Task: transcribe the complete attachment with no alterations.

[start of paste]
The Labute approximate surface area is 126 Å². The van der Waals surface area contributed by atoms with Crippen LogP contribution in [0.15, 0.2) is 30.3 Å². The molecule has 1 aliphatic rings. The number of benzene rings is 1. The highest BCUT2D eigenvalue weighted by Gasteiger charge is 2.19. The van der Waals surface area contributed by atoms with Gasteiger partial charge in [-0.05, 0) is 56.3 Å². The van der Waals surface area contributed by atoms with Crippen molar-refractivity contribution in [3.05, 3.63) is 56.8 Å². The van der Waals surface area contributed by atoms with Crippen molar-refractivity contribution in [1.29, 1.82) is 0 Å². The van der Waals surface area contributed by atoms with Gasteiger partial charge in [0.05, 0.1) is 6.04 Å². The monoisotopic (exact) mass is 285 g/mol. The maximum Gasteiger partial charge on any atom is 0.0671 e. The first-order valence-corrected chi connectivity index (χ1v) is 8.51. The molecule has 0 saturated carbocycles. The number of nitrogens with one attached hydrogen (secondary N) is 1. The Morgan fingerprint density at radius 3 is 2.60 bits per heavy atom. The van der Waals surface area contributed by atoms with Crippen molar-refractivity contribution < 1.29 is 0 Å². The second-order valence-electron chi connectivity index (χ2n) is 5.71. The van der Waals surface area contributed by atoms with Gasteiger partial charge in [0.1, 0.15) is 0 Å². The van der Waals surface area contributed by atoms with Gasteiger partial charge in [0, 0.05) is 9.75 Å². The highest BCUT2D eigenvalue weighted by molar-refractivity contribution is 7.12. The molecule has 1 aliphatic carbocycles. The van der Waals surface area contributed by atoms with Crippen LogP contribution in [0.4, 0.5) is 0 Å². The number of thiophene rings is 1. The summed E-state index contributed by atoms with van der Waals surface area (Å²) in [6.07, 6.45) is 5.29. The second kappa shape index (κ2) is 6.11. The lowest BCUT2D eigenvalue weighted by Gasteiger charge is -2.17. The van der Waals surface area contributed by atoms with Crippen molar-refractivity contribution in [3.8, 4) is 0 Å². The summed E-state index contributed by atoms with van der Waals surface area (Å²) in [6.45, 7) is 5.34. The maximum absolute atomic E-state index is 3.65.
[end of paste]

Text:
The Labute approximate surface area is 126 Å². The van der Waals surface area contributed by atoms with Crippen LogP contribution in [0.15, 0.2) is 30.3 Å². The molecule has 1 aliphatic rings. The number of benzene rings is 1. The highest BCUT2D eigenvalue weighted by Gasteiger charge is 2.19. The van der Waals surface area contributed by atoms with Gasteiger partial charge in [-0.05, 0) is 56.3 Å². The van der Waals surface area contributed by atoms with Crippen molar-refractivity contribution in [3.05, 3.63) is 56.8 Å². The van der Waals surface area contributed by atoms with Crippen molar-refractivity contribution in [1.29, 1.82) is 0 Å². The van der Waals surface area contributed by atoms with Gasteiger partial charge in [0.05, 0.1) is 6.04 Å². The monoisotopic (exact) mass is 285 g/mol. The maximum Gasteiger partial charge on any atom is 0.0671 e. The first-order valence-corrected chi connectivity index (χ1v) is 8.51. The molecule has 0 saturated carbocycles. The number of nitrogens with one attached hydrogen (secondary N) is 1. The Morgan fingerprint density at radius 3 is 2.60 bits per heavy atom. The van der Waals surface area contributed by atoms with Crippen molar-refractivity contribution < 1.29 is 0 Å². The second-order valence-electron chi connectivity index (χ2n) is 5.71. The van der Waals surface area contributed by atoms with Gasteiger partial charge in [0.1, 0.15) is 0 Å². The van der Waals surface area contributed by atoms with Gasteiger partial charge in [0, 0.05) is 9.75 Å². The highest BCUT2D eigenvalue weighted by molar-refractivity contribution is 7.12. The molecule has 1 aliphatic carbocycles. The van der Waals surface area contributed by atoms with Crippen LogP contribution in [0.4, 0.5) is 0 Å². The number of thiophene rings is 1. The summed E-state index contributed by atoms with van der Waals surface area (Å²) in [6.07, 6.45) is 5.29. The second kappa shape index (κ2) is 6.11. The lowest BCUT2D eigenvalue weighted by Gasteiger charge is -2.17. The van der Waals surface area contributed by atoms with Crippen molar-refractivity contribution in [3.8, 4) is 0 Å². The summed E-state index contributed by atoms with van der Waals surface area (Å²) in [6.45, 7) is 5.34. The maximum absolute atomic E-state index is 3.65.